Can Elon sustain, William & Mary bounce back?
Of the numerous unexpected CAA Football results this season's first month yielded, Elon's 27-10 win at then-No. 8 William & Mary last week may be the most likely one no one saw coming.
So are the Phoenix ready to add their name to the expanding list of conference contenders following their biggest victory as a league member? And was all the lofty preseason praise heaped upon the Tribe actually warranted?
Those still unanswered questions should be better explained Saturday, when the rising Phoenix (2-2, 1-0) host 17th-ranked Villanova (3-1, 1-0) and No. 19 William & Mary (2-2, 0-1) makes the traditionally tough trip to New Hampshire (2-2, 1-0).
Having been outscored 78-20 in season-opening defeats to Gardner-Webb and Charlotte, Elon entered Zable Stadium a heavy underdog and left with its first win over a top-10 opponent since besting No. 6 Wofford in 2007. With the offense still adjusting to a season-ending injury to quarterback Connor Christiansen in Week 1, the resilient Phoenix compensated with superior special-teams play and a sound defensive effort that contained three fourth-down stops and three interceptions with the Tribe in enemy territory.
“We're still a work in progress – we had some breakdowns here and there – but I think the kids learned from this,” Elon coach Rich Skrosky said. “When you play hard and you're a physical football team on defense, usually the results are going to be pretty good.”
The Phoenix built a 17-0 first-half lead by capitalizing on two William & Mary breakdowns in the kicking game, one a blocked punt and the other a botched snap on a punt attempt. Their first touchdown drive was aided by another short field created when All-CAA punter David Petroni pinned the Tribe at the 1-yard line and the defense caused a three-and-out.
Skrosky's young squad has little time to savor its breakthrough win with three straight home games against perennial conference powers, as New Hampshire and No. 6 Richmond pay visits following Elon's inaugural meeting with Villanova.
“It'll be a good barometer of where we're at from a maturity standpoint,” he said. “I think there's been signs of some maturity as the year's progressed, and this will be one of those other signs – how do we prepare this week for another very good opponent coming off a good win over a very good team.”
Like Elon, Villanova has offset an inconsistent offense by being craftily resourceful in other areas. The Wildcats have produced four defensive touchdowns, with two coming in last week's 31-14 win at Lafayette that was tougher than the final score indicated.
“(The defense) saved us this past weekend against Lafayette, they really did,” coach Andy Talley remarked. “We just didn't have a very good outing offensively, and when you have a defense that can actually score points for you or get the ball knocked down and turn it over with an opportunity to have short fields, you're always in great shape.”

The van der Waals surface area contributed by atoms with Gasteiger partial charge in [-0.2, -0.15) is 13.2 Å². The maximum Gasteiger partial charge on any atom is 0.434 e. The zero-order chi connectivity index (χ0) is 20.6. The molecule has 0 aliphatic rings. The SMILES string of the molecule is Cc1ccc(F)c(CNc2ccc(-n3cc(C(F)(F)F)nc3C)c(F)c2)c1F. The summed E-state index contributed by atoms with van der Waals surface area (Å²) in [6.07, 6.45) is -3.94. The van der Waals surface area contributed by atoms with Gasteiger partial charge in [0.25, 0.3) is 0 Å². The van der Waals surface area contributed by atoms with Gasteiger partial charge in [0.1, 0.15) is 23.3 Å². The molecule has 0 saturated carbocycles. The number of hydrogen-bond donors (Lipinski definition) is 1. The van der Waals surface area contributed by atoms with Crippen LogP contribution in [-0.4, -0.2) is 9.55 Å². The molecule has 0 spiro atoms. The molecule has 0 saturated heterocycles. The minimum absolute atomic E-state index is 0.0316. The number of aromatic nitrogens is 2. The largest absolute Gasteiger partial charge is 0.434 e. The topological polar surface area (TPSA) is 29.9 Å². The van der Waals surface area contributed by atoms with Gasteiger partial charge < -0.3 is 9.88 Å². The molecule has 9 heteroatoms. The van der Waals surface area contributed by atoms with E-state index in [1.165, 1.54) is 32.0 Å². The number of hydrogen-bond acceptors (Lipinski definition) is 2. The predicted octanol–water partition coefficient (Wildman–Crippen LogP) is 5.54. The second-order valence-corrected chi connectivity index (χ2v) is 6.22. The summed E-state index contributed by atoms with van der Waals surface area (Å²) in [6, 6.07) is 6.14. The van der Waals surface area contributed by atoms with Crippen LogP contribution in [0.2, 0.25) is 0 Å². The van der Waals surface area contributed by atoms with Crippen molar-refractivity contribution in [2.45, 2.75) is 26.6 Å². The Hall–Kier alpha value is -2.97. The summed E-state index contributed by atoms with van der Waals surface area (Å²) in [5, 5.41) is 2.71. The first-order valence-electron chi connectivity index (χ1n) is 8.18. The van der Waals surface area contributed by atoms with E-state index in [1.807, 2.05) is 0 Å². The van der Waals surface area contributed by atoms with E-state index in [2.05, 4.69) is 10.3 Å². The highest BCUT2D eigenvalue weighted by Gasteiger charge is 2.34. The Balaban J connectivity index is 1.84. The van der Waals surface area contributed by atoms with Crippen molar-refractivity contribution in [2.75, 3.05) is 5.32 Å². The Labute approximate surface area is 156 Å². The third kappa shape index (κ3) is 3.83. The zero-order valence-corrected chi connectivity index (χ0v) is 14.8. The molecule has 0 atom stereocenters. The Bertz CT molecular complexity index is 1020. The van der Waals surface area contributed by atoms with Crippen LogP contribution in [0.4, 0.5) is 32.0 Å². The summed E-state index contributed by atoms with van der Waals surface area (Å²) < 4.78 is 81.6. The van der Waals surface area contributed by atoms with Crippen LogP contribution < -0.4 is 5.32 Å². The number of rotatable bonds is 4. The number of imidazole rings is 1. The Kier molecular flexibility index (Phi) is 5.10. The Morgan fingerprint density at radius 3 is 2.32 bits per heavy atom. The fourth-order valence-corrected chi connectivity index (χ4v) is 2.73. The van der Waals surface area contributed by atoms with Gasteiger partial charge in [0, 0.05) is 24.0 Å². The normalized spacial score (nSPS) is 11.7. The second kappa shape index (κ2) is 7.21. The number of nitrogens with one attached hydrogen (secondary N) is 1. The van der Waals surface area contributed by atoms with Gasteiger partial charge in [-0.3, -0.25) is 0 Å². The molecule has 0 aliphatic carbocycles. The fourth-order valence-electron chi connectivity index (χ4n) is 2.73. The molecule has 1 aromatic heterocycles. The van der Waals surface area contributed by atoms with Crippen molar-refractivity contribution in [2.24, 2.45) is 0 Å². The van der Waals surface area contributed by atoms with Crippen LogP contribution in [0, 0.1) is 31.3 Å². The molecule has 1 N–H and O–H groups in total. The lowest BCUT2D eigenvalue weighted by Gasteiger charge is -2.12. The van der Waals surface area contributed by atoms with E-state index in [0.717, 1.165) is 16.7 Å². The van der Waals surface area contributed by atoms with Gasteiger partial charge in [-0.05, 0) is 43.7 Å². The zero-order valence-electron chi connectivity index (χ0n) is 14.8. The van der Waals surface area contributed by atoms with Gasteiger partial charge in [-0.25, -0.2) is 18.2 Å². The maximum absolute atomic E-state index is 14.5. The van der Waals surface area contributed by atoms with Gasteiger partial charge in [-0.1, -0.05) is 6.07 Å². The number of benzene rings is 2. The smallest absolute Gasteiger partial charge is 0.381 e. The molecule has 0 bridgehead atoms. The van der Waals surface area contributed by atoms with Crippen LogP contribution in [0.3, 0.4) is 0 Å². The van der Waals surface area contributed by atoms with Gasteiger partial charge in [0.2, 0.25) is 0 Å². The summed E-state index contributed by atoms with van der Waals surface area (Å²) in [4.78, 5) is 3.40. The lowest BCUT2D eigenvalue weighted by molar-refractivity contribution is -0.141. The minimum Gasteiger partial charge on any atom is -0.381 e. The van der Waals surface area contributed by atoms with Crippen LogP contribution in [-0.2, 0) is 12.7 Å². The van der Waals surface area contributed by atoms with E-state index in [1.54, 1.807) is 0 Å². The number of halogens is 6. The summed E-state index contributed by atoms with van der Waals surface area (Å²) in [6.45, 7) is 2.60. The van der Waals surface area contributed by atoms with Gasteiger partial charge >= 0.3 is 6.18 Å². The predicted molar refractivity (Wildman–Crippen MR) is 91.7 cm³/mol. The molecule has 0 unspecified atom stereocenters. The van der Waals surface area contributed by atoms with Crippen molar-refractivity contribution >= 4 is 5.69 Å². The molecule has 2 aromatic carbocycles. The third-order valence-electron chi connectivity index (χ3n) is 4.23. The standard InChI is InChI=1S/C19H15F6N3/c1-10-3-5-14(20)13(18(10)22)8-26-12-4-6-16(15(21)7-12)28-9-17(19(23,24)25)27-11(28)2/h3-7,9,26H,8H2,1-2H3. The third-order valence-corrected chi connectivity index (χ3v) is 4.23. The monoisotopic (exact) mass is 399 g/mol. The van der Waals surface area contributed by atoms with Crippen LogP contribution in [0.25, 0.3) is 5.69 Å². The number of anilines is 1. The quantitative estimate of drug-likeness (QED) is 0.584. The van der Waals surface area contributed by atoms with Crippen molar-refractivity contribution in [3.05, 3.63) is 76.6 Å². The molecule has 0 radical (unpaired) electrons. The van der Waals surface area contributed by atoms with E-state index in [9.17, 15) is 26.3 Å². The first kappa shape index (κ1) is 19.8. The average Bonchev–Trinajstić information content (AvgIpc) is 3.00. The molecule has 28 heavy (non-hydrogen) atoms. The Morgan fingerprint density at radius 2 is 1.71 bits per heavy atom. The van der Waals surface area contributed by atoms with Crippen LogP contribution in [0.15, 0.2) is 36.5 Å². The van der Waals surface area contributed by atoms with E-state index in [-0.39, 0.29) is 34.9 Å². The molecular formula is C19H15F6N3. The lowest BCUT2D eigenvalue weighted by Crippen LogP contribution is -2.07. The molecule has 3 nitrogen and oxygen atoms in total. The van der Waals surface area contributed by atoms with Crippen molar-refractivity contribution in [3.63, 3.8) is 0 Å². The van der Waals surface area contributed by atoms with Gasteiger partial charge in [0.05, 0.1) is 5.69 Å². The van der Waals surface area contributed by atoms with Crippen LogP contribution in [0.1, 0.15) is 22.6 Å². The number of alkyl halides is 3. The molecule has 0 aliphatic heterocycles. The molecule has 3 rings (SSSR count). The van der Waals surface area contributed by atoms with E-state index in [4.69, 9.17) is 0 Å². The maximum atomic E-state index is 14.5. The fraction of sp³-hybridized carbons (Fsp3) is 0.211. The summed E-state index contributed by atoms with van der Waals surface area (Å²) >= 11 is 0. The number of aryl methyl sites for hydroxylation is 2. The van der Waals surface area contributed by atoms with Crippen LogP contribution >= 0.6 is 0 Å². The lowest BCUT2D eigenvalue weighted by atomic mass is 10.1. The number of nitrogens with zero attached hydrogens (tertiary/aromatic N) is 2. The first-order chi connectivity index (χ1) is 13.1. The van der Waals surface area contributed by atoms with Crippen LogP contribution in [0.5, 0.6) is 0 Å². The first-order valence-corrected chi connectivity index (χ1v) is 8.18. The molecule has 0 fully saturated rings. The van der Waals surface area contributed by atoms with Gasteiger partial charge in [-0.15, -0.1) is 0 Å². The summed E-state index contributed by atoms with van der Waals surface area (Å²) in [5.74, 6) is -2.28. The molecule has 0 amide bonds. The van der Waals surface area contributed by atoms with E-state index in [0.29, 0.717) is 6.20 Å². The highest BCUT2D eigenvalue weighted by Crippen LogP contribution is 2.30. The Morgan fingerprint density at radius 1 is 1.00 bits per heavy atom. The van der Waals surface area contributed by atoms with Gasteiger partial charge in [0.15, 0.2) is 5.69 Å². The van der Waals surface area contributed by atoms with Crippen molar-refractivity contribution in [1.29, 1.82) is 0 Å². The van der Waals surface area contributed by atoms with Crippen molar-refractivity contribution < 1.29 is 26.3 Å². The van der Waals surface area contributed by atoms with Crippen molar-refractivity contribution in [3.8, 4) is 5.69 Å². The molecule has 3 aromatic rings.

Tanoh Kpassagnon set the tone with a 25-yard fumble return score on the opening play. The 6-foot-7, 290-pound senior end and NFL prospect leads the CAA with four sacks and 8 1/2 tackles for loss.
While Villanova hits the road with momentum from a three-game winning streak, William & Mary hopes to gain some following last week's mistake-filled performance and a second consecutive slow start to the season. The Tribe also dropped their CAA opener while splitting the first four games of 2015, then ripped off six straight wins en route to a playoff appearance.
Kendell Anderson led that surge by rushing for 789 yards and 11 touchdowns during the streak, but the standout running back has been limited to 89 yards and 24 carries thus far while battling shoulder and ankle injuries. Though Albert Funderburke has filled in capably, the promising freshman reportedly tore his ACL against Elon.
The diminished ground attack has had an effect on quarterback Steve Cluley, with the usually steady senior having thrown a conference-high seven interceptions and completing just 56.4 percent of his throws.
“We're not clicking right now,” wide receiver DeVonte Dedmon said. “We're not all on the same page.”
Getting Anderson untracked will be essential to the Tribe's chances of rebounding, as they're 11-0 since the start of last season when rushing for 149 yards or more and 0-6 when held under that mark. They were held to 104 on 33 attempts by Elon.
William & Mary piled up 325 yards on the ground in last October's 34-18 home win over New Hampshire, with Anderson accumulating 174 on 27 carries.
It's an equally pivotal game for New Hampshire. Though Sean McDonnell's team won its league opener last week at Rhode Island, a narrow loss at Dartmouth the previous Saturday has already left the Wildcats with little room for error in their quest to extend the longest active run of consecutive FCS playoff appearances to 13 years.
UNH does return home in better spirits after putting forth what McDonnell termed “our best full-game effort that we had all year” in the 39-17 victory over URI. The Wildcats scored 17 fourth-quarter points to pull away and take some of the sting out of the Dartmouth game, in which the Big Green tallied 15 unanswered points in the final period to rally for a 22-21 win.
The Tribe have been a major nemesis for New Hampshire in recent years, having won 11 of the last 13 meetings. However, they've lost in their last two trips to Durham, including a 32-3 drubbing in 2014.
“They've gotten our number a bunch of times,” McDonnell said. “This one's huge for us.”